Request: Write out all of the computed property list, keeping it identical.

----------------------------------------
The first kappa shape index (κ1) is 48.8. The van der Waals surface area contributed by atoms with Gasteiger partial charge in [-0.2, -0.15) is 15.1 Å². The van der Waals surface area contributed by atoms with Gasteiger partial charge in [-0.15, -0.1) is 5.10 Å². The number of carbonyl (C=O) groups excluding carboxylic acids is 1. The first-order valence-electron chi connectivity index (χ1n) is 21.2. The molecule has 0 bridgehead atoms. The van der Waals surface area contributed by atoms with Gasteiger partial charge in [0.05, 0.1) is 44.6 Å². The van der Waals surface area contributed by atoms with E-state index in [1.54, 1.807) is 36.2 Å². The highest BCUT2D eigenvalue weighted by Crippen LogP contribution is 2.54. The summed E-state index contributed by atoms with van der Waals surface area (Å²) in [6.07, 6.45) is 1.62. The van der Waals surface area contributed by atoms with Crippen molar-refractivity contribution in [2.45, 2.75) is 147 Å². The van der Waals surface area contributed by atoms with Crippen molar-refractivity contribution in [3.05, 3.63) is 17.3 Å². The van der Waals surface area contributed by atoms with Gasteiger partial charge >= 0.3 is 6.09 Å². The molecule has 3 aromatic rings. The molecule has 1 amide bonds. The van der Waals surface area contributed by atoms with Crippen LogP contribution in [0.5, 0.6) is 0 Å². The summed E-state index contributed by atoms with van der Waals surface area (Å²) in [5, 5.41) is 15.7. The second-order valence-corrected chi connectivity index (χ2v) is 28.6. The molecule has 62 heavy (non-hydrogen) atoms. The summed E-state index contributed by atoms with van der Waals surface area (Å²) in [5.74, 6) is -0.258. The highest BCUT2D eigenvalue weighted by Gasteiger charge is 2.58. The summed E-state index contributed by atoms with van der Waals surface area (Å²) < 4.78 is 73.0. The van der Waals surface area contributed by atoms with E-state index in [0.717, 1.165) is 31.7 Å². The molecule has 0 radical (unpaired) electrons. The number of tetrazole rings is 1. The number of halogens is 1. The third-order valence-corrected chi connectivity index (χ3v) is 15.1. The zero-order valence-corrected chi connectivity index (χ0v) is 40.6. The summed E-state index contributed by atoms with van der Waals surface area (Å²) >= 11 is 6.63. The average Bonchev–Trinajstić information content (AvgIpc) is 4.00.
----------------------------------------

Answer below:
The first kappa shape index (κ1) is 48.8. The van der Waals surface area contributed by atoms with Gasteiger partial charge in [-0.2, -0.15) is 15.1 Å². The van der Waals surface area contributed by atoms with Gasteiger partial charge in [-0.15, -0.1) is 5.10 Å². The number of carbonyl (C=O) groups excluding carboxylic acids is 1. The first-order valence-electron chi connectivity index (χ1n) is 21.2. The molecule has 0 bridgehead atoms. The van der Waals surface area contributed by atoms with Gasteiger partial charge in [0.05, 0.1) is 44.6 Å². The van der Waals surface area contributed by atoms with E-state index in [1.54, 1.807) is 36.2 Å². The highest BCUT2D eigenvalue weighted by Crippen LogP contribution is 2.54. The summed E-state index contributed by atoms with van der Waals surface area (Å²) in [6.07, 6.45) is 1.62. The van der Waals surface area contributed by atoms with Crippen molar-refractivity contribution in [2.45, 2.75) is 147 Å². The van der Waals surface area contributed by atoms with Crippen molar-refractivity contribution in [3.05, 3.63) is 17.3 Å². The van der Waals surface area contributed by atoms with Gasteiger partial charge >= 0.3 is 6.09 Å². The molecule has 3 aromatic rings. The molecule has 1 amide bonds. The van der Waals surface area contributed by atoms with Crippen LogP contribution in [0.5, 0.6) is 0 Å². The summed E-state index contributed by atoms with van der Waals surface area (Å²) in [5, 5.41) is 15.7. The second-order valence-corrected chi connectivity index (χ2v) is 28.6. The molecule has 62 heavy (non-hydrogen) atoms. The summed E-state index contributed by atoms with van der Waals surface area (Å²) in [5.74, 6) is -0.258. The highest BCUT2D eigenvalue weighted by Gasteiger charge is 2.58. The summed E-state index contributed by atoms with van der Waals surface area (Å²) < 4.78 is 73.0. The van der Waals surface area contributed by atoms with E-state index in [0.717, 1.165) is 31.7 Å². The molecule has 0 radical (unpaired) electrons. The number of tetrazole rings is 1. The number of halogens is 1. The third-order valence-corrected chi connectivity index (χ3v) is 15.1. The zero-order valence-corrected chi connectivity index (χ0v) is 40.6. The summed E-state index contributed by atoms with van der Waals surface area (Å²) >= 11 is 6.63. The average Bonchev–Trinajstić information content (AvgIpc) is 4.00.